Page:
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In honour of Columba

19 July 2013

Roderic Dunnett hears a new work in Derry, and samples Clifton


LIVERPOOL received a tremendous artistic uplift from being named European Capital of Culture five years ago. Not long after this scheme was first conceived by the Greek Minister of Culture, Melina Mercouri, in 1983, Glasgow held the title, and then Dublin. The current holders are Košice, in Slovakia, and Marseilles.

Such was its success that the UK now has a City of Culture scheme. Derry (Londonderry), in Northern Ireland, is the first.

Had you ventured on to the banks of the River Foyle last month, you would have seen an estimated 33,000 people celebrating together on the banks below the walls - now a World Heritage Site - that were for centuries a symbol of sectarian strife, as a magnificent dragon-led procession made its way down and upriver. At the fore, aptly, rode the city's great Celtic saint, St Columb or Columba.

The RC Cathedral, bestriding the hill opposite, is dedicated to St Eugene; but Columba's historic part in bringing Christianity to Ireland makes him revered by all parts of the community.

No surprise, perhaps, that St Columb's Cathedral, resplendent within the walls, and now restored in a multi-million-pound conservation programme, was packed for the world première of Columba Canticles by Laurence Roman, Lecturer in Composition at the University of Ulster.

The music of the first half provided an apt introduction to two talented young chamber choirs, from the Universities of Ulster and Aberdeen.

Two medium-length a cappella works by the gifted Dublin-born composer Michael McGlynn, the intensely moving "Jerusalem" and Quisquis eris, memorable for some exquisite melismatic touches, gorgeous solo moments, and melting word-setting ("When shall we come unto thee . . . ?"), revealed the beauty and allure of the cathedral's acoustic, enhanced by the young singers' being packed sardine-like into a small space on a high dais.

Paul Mealor's Ubi caritas and Ave Maria - the two composers, 11 years apart, made an attractive pairing - confirmed the quality and sophistication of this inspired, committed, and often original, if a little too self-hyped, composer. Mealor's attractive, thoughtful counterpoint and rich clusterings emerged all the more delicately thanks to the gentle refinement of these youthful performers, under the first-class direction of the conductor, Shaun Ryan.

Just short of 40 minutes in length, Columba Canticles is a setting with speaker (the commanding actor Dessie Gallagher, from St Columba's own county of Donegal), which explores the rich imagery of the long poem The Cathedral by the Antrim-born Sam Burnside, who now lives in Derry.

This most expressive of texts, specially extended to lend weight to the new musical setting, was not reproduced in the programme - always a mistake. Thus, despite Gallagher's superb delivery and fine enunciation, sections of the verse were lost on the uninitiated.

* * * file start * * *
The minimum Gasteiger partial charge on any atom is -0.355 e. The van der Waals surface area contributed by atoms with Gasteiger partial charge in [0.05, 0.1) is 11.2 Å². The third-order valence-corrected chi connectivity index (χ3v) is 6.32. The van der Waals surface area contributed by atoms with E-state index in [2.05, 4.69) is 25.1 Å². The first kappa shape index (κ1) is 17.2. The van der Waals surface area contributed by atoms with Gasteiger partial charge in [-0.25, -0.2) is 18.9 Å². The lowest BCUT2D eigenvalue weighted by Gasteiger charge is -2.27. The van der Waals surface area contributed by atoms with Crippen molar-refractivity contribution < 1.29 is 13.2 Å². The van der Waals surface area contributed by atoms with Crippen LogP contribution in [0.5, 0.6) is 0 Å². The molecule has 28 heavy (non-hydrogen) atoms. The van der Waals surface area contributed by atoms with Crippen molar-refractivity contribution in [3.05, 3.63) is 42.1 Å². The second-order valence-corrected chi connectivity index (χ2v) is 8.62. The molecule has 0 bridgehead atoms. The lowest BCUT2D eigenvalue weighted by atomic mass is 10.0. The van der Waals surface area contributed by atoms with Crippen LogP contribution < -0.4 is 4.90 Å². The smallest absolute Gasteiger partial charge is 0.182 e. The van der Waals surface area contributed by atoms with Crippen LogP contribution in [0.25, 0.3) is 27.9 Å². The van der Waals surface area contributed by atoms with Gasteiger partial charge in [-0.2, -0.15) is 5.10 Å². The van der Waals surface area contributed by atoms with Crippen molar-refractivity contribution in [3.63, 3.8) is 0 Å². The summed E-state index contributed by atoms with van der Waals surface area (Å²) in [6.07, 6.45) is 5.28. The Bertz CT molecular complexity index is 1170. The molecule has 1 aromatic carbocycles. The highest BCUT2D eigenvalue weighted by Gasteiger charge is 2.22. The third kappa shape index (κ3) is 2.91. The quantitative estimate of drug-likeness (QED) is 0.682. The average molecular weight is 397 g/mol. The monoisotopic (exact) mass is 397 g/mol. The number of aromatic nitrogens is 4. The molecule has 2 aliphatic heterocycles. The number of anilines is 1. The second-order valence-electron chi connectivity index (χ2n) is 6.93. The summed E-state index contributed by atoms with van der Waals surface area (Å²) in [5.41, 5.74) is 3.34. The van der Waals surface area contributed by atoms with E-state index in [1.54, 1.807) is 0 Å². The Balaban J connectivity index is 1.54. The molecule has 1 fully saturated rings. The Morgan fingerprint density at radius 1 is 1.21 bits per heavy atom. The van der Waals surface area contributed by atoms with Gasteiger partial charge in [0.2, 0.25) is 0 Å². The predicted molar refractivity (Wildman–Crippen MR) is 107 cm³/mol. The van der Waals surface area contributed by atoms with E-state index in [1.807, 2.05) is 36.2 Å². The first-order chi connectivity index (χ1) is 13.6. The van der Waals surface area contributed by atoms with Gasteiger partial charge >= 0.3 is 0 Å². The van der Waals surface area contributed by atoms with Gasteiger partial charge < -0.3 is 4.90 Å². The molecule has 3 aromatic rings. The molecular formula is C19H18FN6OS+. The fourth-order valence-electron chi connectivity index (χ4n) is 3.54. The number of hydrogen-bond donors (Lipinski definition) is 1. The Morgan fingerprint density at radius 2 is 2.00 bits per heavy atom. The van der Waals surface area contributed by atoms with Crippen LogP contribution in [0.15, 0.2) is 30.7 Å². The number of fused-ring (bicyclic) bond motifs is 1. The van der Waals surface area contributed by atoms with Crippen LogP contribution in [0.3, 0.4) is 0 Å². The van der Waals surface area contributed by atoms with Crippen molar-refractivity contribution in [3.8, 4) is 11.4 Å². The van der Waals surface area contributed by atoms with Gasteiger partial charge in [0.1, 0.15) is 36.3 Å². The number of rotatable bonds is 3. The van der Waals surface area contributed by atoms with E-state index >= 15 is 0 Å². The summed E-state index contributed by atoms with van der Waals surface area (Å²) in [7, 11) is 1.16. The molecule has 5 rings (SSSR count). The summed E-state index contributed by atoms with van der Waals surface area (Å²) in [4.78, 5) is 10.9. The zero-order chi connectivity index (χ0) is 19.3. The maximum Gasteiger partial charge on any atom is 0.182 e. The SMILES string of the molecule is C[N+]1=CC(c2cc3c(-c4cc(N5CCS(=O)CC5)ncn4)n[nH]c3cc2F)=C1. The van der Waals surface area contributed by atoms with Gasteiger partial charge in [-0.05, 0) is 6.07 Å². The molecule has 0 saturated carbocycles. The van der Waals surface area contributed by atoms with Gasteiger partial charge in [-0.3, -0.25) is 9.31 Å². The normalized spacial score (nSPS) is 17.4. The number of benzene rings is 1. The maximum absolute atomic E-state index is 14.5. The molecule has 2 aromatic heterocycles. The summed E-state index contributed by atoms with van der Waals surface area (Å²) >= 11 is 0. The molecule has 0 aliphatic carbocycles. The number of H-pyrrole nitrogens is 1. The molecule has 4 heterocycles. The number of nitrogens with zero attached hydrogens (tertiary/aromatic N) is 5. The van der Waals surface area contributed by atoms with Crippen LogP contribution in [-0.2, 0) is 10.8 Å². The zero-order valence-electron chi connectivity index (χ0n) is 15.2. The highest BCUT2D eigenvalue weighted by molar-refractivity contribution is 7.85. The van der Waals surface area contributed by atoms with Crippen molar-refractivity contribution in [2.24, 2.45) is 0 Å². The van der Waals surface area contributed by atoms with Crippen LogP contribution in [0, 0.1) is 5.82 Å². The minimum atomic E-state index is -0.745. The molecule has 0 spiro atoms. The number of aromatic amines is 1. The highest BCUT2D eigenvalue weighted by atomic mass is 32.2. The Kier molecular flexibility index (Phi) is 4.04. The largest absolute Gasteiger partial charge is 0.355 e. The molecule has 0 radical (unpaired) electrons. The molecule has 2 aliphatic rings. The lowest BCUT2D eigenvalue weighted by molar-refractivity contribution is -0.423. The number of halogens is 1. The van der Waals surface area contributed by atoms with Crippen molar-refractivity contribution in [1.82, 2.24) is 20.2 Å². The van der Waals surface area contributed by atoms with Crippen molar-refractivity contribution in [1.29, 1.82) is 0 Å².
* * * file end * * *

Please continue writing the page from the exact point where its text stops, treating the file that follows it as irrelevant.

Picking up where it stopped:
Yet the impact, while blunted, was still strong. There is some ap- pealingly atmospheric music in Roman's score, and the strings of the compacted Southbank Sinfonia (again, young performers) shone through even where inspiration flagged occasionally. Gregorian chant is embedded throughout, serving often as a cantus firmus.

There is a constant counterpointing of textual and musical ideas. Kyrie, Gloria, Sanctus, and Agnus Dei frame the more secular passages in this imaginative se- quence. After the choir's resplendent end to the Gloria, Burnside's "The Chapter House" - a meditation on atrocities and the losses that they occasion - felt fractionally thin for so important a subject. But the brilliant bustle of "The Bell Tower", bells and musical keys all a-jostle; a lithe E. J. Moeran-like folk tune, cleverly taking over from the folksy jollity of "The Nave"; and a blithe triple-time Sanctus all made their mark.

The composer's note on "Sunday School" is intriguing. "Frances Alexander [1818-95], who composed 'There is a Green Hill Far Away' [from Hymns for Little Children, first published in 1848], was a Derry woman, and is buried there. This immediately suggested incorporating one of Mrs Alexander's 'schoolroom standards' (I'll leave you to guess which!) as my cantus firmus."

The subtle variants Roman puts this famous melody through add much to the movement, in which the bleakness of Victorian schoolrooms is suggested, and elements of the Greek alphabet are recited. While the text has echoes of George Mackay Brown, the speaker's delivery here attractively recalled Walton's Façade or Stravinsky's Persephone. This provided a colourful denouement for all forces.

The closing Agnus Dei yields up a slow Irish air, Slán le Máigh - The Bells of Shandon - with lovely descants, and the lulling sound of Irish bagpipes - as lulling as (say) Duruflé's Requiem. This is typical of the brave invention of Roman's multi-allusive score. Here and there, perhaps inevitably, an idea (perhaps a sentimental tinge) may not work quite well as others; or else too many collide.

But even had Columba Canticles' many strands bewildered Columba himself (521-597), Iona's saint would have felt honoured by this most beguilingly successful of Ulster celebrations, which sailed on from firework-ridden Derry to a second performance in Stormont Castle the following night.

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